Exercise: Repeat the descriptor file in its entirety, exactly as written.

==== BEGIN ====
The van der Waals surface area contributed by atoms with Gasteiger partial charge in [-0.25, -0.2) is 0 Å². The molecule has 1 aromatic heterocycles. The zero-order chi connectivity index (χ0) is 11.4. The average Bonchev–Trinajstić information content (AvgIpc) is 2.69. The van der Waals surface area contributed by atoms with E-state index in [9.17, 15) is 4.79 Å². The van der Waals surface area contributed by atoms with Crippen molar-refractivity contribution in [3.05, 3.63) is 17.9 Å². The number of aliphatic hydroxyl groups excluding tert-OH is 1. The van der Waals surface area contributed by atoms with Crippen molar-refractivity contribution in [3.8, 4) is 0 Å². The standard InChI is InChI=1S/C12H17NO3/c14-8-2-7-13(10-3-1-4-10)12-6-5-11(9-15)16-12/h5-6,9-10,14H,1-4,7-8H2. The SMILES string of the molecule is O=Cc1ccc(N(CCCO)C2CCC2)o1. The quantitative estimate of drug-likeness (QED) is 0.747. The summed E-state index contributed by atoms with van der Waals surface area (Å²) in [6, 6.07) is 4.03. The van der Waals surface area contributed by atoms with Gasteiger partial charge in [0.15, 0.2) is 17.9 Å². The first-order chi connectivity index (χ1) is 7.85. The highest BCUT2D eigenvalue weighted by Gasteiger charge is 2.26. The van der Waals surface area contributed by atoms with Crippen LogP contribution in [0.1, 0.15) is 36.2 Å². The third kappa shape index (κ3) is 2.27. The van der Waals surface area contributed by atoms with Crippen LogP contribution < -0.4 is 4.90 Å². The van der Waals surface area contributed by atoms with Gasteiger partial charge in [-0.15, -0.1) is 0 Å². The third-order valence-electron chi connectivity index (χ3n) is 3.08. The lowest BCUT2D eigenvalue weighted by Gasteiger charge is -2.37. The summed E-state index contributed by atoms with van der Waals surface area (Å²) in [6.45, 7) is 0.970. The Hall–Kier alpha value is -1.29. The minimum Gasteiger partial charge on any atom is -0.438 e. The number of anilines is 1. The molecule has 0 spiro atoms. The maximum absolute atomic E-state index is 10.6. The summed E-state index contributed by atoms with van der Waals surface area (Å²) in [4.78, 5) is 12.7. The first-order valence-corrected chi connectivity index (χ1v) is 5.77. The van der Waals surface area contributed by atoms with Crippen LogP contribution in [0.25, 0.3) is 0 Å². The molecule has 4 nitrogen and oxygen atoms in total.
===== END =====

The van der Waals surface area contributed by atoms with Gasteiger partial charge in [-0.25, -0.2) is 0 Å². The molecule has 1 aromatic heterocycles. The zero-order chi connectivity index (χ0) is 11.4. The average Bonchev–Trinajstić information content (AvgIpc) is 2.69. The van der Waals surface area contributed by atoms with E-state index in [9.17, 15) is 4.79 Å². The van der Waals surface area contributed by atoms with Crippen molar-refractivity contribution in [3.05, 3.63) is 17.9 Å². The number of aliphatic hydroxyl groups excluding tert-OH is 1. The van der Waals surface area contributed by atoms with Crippen molar-refractivity contribution in [3.8, 4) is 0 Å². The standard InChI is InChI=1S/C12H17NO3/c14-8-2-7-13(10-3-1-4-10)12-6-5-11(9-15)16-12/h5-6,9-10,14H,1-4,7-8H2. The SMILES string of the molecule is O=Cc1ccc(N(CCCO)C2CCC2)o1. The quantitative estimate of drug-likeness (QED) is 0.747. The summed E-state index contributed by atoms with van der Waals surface area (Å²) in [6, 6.07) is 4.03. The van der Waals surface area contributed by atoms with Gasteiger partial charge in [0.15, 0.2) is 17.9 Å². The first-order chi connectivity index (χ1) is 7.85. The highest BCUT2D eigenvalue weighted by Gasteiger charge is 2.26. The van der Waals surface area contributed by atoms with Crippen LogP contribution in [0.1, 0.15) is 36.2 Å². The third kappa shape index (κ3) is 2.27. The van der Waals surface area contributed by atoms with Crippen LogP contribution < -0.4 is 4.90 Å². The van der Waals surface area contributed by atoms with Gasteiger partial charge in [-0.15, -0.1) is 0 Å². The third-order valence-electron chi connectivity index (χ3n) is 3.08. The lowest BCUT2D eigenvalue weighted by Gasteiger charge is -2.37. The summed E-state index contributed by atoms with van der Waals surface area (Å²) in [6.45, 7) is 0.970. The Hall–Kier alpha value is -1.29. The minimum Gasteiger partial charge on any atom is -0.438 e. The number of anilines is 1. The molecule has 0 spiro atoms. The maximum absolute atomic E-state index is 10.6. The summed E-state index contributed by atoms with van der Waals surface area (Å²) in [4.78, 5) is 12.7. The first-order valence-corrected chi connectivity index (χ1v) is 5.77. The van der Waals surface area contributed by atoms with Crippen LogP contribution in [0.25, 0.3) is 0 Å². The molecule has 4 nitrogen and oxygen atoms in total.